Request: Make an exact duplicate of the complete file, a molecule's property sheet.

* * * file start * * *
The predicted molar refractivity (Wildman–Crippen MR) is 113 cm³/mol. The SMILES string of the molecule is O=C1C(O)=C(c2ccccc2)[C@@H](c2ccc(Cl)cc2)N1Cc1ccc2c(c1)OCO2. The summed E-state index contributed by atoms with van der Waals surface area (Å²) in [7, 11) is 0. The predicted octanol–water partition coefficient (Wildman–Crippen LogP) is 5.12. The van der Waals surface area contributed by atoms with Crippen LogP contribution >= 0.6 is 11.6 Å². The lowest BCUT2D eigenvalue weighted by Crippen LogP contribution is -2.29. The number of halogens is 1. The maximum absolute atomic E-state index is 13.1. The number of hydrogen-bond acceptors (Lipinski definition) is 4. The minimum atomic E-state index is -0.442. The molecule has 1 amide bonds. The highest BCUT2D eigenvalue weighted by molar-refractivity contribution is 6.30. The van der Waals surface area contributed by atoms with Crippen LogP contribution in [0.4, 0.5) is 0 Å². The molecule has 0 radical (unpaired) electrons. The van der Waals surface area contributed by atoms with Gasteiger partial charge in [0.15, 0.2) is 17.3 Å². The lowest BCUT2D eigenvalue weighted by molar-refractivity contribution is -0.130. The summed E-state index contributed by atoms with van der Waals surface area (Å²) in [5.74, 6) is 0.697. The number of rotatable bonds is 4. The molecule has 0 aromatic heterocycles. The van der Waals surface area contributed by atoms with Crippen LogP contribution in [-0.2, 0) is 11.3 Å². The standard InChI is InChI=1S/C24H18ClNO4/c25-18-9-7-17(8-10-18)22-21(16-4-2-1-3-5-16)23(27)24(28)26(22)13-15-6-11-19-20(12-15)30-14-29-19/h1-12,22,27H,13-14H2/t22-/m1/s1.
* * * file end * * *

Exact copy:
The predicted molar refractivity (Wildman–Crippen MR) is 113 cm³/mol. The SMILES string of the molecule is O=C1C(O)=C(c2ccccc2)[C@@H](c2ccc(Cl)cc2)N1Cc1ccc2c(c1)OCO2. The summed E-state index contributed by atoms with van der Waals surface area (Å²) in [7, 11) is 0. The predicted octanol–water partition coefficient (Wildman–Crippen LogP) is 5.12. The van der Waals surface area contributed by atoms with Crippen LogP contribution >= 0.6 is 11.6 Å². The lowest BCUT2D eigenvalue weighted by Crippen LogP contribution is -2.29. The number of halogens is 1. The maximum absolute atomic E-state index is 13.1. The number of hydrogen-bond acceptors (Lipinski definition) is 4. The minimum atomic E-state index is -0.442. The molecule has 1 amide bonds. The highest BCUT2D eigenvalue weighted by molar-refractivity contribution is 6.30. The van der Waals surface area contributed by atoms with Crippen LogP contribution in [0.4, 0.5) is 0 Å². The molecule has 0 radical (unpaired) electrons. The van der Waals surface area contributed by atoms with Gasteiger partial charge in [0.15, 0.2) is 17.3 Å². The lowest BCUT2D eigenvalue weighted by molar-refractivity contribution is -0.130. The summed E-state index contributed by atoms with van der Waals surface area (Å²) in [5.74, 6) is 0.697. The number of rotatable bonds is 4. The molecule has 0 aromatic heterocycles. The van der Waals surface area contributed by atoms with Crippen LogP contribution in [-0.2, 0) is 11.3 Å². The standard InChI is InChI=1S/C24H18ClNO4/c25-18-9-7-17(8-10-18)22-21(16-4-2-1-3-5-16)23(27)24(28)26(22)13-15-6-11-19-20(12-15)30-14-29-19/h1-12,22,27H,13-14H2/t22-/m1/s1.